These days commonsense doesn’t seem so common anymore. Before writing this, I wanted to dig into this concept a little bit deeper. I actually found an article online about eight steps to develop your commonsense further. I think they’re so many times when we assume that everybody has common sense yet therein lies the challenge – common isn’t always so common. It was refreshing to see that commonsense can be developed and like any other skill or habit that we have in our lives, it can be developed with more frequent practice and intentional use. So what does all this have to do with green you may be asking?
For most of us in the green building, green homes, and green living world it is common sense to apply green practices in our lives, homes and work. To most of us, it is a practical set of values and practices that means using what we have more wisely, making it last and not making decisions based only on short term outcomes. Most in the world of green, would tell you that, the end game is the longer run and that is what we really focus on. Of course as with any movement, there are many different degrees of this within the world of green. Personally, I embrace a more practical approach which helps us to understand little ways and big ways that we can impact our day-to-day living as well as our big investments like our homes.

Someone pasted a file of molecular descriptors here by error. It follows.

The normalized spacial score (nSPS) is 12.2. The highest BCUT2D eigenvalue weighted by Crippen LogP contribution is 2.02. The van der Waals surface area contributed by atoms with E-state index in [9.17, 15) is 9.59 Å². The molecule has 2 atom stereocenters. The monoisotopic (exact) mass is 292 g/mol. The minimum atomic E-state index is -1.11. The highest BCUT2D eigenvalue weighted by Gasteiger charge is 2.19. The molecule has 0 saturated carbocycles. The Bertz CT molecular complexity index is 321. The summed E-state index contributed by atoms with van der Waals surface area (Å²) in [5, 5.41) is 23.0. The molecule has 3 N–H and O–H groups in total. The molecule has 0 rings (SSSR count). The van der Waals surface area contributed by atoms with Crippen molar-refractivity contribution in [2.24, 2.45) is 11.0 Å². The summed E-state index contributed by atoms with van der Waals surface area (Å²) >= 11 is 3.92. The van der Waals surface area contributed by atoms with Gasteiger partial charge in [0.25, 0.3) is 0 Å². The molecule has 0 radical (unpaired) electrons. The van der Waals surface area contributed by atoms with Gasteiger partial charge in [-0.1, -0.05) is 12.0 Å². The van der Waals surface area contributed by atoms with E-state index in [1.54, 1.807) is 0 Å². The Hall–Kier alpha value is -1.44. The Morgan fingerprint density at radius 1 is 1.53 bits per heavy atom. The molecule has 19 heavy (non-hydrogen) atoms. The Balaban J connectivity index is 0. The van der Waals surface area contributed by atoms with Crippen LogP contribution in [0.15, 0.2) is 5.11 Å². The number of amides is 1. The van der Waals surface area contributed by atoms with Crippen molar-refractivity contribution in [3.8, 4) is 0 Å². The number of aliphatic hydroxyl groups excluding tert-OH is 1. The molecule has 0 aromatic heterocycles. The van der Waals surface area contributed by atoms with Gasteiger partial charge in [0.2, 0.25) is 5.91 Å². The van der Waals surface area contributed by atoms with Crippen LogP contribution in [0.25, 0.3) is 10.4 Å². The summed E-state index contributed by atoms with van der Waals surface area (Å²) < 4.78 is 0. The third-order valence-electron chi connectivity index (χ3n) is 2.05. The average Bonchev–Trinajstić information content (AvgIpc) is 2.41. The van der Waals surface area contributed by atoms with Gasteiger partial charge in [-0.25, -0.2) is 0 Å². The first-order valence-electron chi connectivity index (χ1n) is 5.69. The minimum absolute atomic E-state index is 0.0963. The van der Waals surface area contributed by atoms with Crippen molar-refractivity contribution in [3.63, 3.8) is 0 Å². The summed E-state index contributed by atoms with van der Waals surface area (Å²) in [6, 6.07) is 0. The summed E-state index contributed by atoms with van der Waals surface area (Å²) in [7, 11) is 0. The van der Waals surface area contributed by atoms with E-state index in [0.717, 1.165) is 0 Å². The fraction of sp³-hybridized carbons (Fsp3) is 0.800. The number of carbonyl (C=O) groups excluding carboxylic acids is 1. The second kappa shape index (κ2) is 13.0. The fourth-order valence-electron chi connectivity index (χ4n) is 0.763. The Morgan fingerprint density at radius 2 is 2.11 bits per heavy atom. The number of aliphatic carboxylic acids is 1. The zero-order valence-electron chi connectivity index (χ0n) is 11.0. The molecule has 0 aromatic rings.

Having a home is such a critical piece of the human condition. A home impacts so many different pieces of our lives; like knowing that our homes provide a safe haven that helps contribute to our comfort and welfare. This is what all of us expect however, it’s not what we always get. There so many hidden factors in our homes just like in many of the products and materials we buy that often times we don’t know but we don’t know.
I love the philosophy of Habitat International where their goal is to help everyone have a decent place to live. And in the words of Michelle Woods from Habitat for Humanity St. Charles Missouri green building is common sense. The other side to green building is that it is and can be affordable and affordable doesn’t mean cheap.
To learn more about how Habitat Saint Charles is impacting their community with their new and remodeled homes with green practices check out the Green Gab podcast Affordable Doesn’t Necessarily Mean Cheap.
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